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One of the foundational practices of Life Coaching is helping our clients understand the distinction between being a victim and having a victim mindset.

So many of us navigate through life with a victim mindset, convinced that external circumstances control our fate instead of realizing our own power to shape it. When we embrace this mindset, we often find ourselves depleted of energy, creativity, and agency. We feel like a dinghy being tossed around in a turbulent ocean — dependent on the next wave to determine our direction.

Realizing that we are carrying this mindset is actually very good news because mindsets can be changed. The field of Professional Coaching exists and is thriving because of this truth.

Equally important is to know when we are actually a victim — someone who has been harmed, injured, or killed as a result of circumstances and actions of others.


Suppose I apply this clear distinction to this present moment. In that case, I am required to address the victimization of the Jewish people and the counterintuitive preference of many that Jews continue to operate from a victim mindset.

I don’t think there is a Jew alive in modern times who hasn’t wondered how they would have acted in 1943 when Jews were rounded up and murdered. We guess as to whether we would have put our heads down and walked into the gas chambers, tried to escape, or been like the freedom fighters in the Polish Ghetto. We wonder who, if any, of our gentile friends and neighbors would have helped us and who might have handed us over to the Nazis. We wonder what impossible choices we might have made if faced with life-and-death decisions that could only exist under such singularly horrific circumstances.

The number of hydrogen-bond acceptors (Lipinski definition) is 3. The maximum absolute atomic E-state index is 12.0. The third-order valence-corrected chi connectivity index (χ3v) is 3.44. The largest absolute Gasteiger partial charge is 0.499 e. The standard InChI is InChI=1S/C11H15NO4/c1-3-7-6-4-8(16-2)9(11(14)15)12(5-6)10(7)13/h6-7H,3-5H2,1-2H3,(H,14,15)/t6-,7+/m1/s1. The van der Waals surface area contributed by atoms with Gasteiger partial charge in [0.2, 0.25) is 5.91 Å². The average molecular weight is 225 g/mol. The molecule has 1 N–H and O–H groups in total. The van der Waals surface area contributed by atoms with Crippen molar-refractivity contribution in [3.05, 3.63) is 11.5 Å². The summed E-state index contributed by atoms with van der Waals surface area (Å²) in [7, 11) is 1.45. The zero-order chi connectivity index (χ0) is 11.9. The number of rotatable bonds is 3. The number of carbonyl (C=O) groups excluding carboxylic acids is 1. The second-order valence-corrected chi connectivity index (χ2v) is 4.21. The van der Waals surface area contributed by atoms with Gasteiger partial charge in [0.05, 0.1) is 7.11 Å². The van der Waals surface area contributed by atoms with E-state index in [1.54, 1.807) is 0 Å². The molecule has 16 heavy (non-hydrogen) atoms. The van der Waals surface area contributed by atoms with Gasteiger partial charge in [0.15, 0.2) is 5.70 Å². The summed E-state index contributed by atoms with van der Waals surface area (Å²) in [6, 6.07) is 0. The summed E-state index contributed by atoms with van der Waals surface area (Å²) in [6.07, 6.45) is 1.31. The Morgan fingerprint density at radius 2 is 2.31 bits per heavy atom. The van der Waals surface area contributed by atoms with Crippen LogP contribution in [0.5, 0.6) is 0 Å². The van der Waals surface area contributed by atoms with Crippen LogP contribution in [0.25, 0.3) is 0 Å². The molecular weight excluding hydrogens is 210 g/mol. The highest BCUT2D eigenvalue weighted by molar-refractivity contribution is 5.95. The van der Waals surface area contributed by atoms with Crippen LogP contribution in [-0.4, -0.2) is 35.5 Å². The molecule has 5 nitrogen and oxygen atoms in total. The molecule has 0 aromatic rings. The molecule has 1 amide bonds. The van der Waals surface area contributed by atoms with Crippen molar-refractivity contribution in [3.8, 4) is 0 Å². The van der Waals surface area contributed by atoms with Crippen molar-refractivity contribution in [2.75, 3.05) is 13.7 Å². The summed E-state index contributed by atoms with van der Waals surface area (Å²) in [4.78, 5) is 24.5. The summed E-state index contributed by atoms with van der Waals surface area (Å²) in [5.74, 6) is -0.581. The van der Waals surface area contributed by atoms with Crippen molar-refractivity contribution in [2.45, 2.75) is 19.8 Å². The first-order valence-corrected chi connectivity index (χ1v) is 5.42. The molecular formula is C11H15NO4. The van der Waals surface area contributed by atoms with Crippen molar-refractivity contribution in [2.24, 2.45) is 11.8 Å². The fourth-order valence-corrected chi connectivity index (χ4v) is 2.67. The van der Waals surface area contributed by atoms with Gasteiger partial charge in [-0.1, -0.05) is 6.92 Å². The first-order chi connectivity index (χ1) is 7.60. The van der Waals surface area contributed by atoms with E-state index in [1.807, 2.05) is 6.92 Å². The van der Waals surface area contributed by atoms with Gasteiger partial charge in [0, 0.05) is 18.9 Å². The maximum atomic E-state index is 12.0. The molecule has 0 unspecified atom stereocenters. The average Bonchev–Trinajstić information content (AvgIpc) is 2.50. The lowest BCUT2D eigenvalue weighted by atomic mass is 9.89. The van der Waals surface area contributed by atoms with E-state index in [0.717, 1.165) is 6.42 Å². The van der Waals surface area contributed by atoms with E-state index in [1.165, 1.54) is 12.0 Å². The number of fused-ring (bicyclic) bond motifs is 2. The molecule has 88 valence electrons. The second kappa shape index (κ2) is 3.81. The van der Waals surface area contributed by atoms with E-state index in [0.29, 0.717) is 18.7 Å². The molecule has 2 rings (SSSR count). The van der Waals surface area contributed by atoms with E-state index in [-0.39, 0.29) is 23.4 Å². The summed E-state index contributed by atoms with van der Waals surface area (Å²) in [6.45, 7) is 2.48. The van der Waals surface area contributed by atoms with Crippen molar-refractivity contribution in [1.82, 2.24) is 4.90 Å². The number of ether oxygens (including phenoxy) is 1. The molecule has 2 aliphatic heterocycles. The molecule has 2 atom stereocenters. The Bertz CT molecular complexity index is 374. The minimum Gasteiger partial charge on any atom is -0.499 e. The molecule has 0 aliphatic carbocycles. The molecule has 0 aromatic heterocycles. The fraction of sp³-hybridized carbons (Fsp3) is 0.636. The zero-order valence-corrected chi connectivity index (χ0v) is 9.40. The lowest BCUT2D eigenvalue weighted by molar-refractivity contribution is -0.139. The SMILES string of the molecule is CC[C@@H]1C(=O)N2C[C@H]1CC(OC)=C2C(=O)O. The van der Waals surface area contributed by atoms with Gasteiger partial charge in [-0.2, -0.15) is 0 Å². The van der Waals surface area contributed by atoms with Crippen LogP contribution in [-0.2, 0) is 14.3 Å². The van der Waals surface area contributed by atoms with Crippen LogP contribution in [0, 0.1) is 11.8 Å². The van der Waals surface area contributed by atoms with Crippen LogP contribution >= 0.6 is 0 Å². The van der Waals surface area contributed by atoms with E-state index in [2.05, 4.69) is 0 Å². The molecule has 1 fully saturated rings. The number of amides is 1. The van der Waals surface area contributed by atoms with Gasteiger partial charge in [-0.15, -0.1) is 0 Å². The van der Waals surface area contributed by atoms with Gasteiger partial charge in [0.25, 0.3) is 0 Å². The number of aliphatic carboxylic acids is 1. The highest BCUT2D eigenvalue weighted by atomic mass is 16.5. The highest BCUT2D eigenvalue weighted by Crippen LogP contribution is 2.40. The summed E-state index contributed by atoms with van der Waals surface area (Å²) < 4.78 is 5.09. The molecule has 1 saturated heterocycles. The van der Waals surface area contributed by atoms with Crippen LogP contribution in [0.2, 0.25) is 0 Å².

Today, a flare has been shot into the dark skies, and for a few short seconds, the whole sky has been lit, and we see where everyone stands.

Don’t try to unsee in yourself or others what you have seen in those few seconds.

This is a historical moment, and it deserves our full attention.


I’m bewildered by how so many people, including some Jews, want all of us to stay in the victim mindset. They believe that it’s better to continue to be victimized than to stand strong for our children, loved ones, and country.

They want us to wander from country to country and just deal with the cyclical but inevitable purging of the Jews from literally every country in the world except for the U.S. — for now.

If any country worldwide had a homicidal and genocidal cult residing on its borders, constantly breaching and engaging in acts of rape, murder, and hostage-taking against its citizens, the people of that country would be expected, no, required, to stand up and fight.

But Jews are clearly held to a different standard. We have to choose between being liked and staying alive.

Never again is now.

Never again will we be 1943 Jews.

Never again will we live with the victim mindset when we are actually victims.

We are 2023 Jews. We owe it to our children and their children to take a stand against evil, even if it’s a byproduct of ignorance.

We cannot afford to put our heads down and march forward in the direction “the world” seems to believe is where a “good Jew” should go.

We’ve been down that road before. It doesn’t end well.

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